Simone Biles arrives at the Tokyo Olympics having not lost an all-around competition in nine years poised to add to her status as the greatest gymnast of all time.
The general consensus is the only one capable of beating Biles is Biles herself as she looks to add to her haul of five Olympic medals, including four gold, won at the 2016 Rio Games.
Aside from perhaps the women's basketball team, Biles will be the closest thing the U.S. will have to a gold medal slam dunk in Japan.
The last time Biles did not occupy the top step on the podium in an all-around competition was at a meet in Chemnitz, Germany in March 2013 when Barack Obama was just starting his second term as U.S. President and Donald Trump was starring in "The Apprentice".
Since then the reigning Olympic and world champion has taken up permanent residence at the top, building a sport dynasty the likes of which are seldom seen these days.
But while Biles was a class above at the U.S. Olympic trials, for the first time in recent memory there were small cracks in her perfection.
She fell off the beam, stepped out of bounds on the floor exercise and was not at her best on the bars.
The lapses were uncharacteristic. So were the tears that followed as Biles struggled to come to grips with the disappointment of failing to perform to her own high standards.
The raw emotional display revealed that Biles is indeed human and not a robotic medal-manufacturing machine who has churned out a record 25 world championship podium finishes.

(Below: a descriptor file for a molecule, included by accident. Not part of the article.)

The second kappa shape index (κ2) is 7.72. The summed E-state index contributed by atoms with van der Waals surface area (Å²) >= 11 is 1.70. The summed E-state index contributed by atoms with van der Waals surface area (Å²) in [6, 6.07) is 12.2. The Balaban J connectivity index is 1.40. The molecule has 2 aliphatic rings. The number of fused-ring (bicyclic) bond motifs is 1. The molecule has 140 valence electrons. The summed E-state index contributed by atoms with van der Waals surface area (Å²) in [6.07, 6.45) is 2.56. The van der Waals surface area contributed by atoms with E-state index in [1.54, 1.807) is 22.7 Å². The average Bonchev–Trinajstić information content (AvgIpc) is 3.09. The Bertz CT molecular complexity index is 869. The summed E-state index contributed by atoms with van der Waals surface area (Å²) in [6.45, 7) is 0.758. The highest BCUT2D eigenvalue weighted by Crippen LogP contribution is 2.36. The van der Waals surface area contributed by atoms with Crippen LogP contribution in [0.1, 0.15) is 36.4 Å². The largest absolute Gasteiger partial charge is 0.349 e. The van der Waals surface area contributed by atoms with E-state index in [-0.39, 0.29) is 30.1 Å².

She would finish the U.S. trials with the highest two-day combined score but it was something less than the dominant display expected from the 24-year-old dynamo who saw her brilliance on Day Two eclipsed when Sunisa Lee posted the top all-around marks.
Despite the wobbles, few will be betting against Biles leaving Tokyo without a golden haul.
Even Lee, who will join Biles on the four-member U.S. squad, viewed what happened at the trials as a blip not an opening.
"I know it probably won't happen again," said Lee.
In fact, what happened at the trials is likely to only motivate Biles.
Before leaving the arena that night in St. Louis she offered a warning to anyone casting an eye towards her Olympic throne.
"Just go home, work harder," said Biles. "This is just the beginning of the journey.
"We still have a lot of work to put in."
The forces that will be weighing on Biles in Japan will be immense.
In Rio Biles was the 19-year-old phenomenon. In Japan she is poised to become the face of the Tokyo Olympics, taking that baton from Michael Phelps and Usain Bolt, who remain the enduring personalities from the 2008 Beijing, 2012 London and 2016 Rio Summer Games.
There is currently no gymnast operating in the same gravity-defying orbit as Biles.
She has been accorded the ultimate honour of having an element named after her - not just one but four (one on vault, one on balance beam and two on floor exercise).
Her repertoire of skills includes showstoppers like the Yurchenko double-pike vault - which she is the only woman to land in competition.
"It's more stressful whenever I go out and compete because I'm trying to be better than I was at the last meet so I am trying to beat myself," said Biles during an interview with NBC's Today Show.
"Sometimes you get caught up in that moment and it is just scary because I go out and I am like, 'Can I do it again, can I be this good?'"
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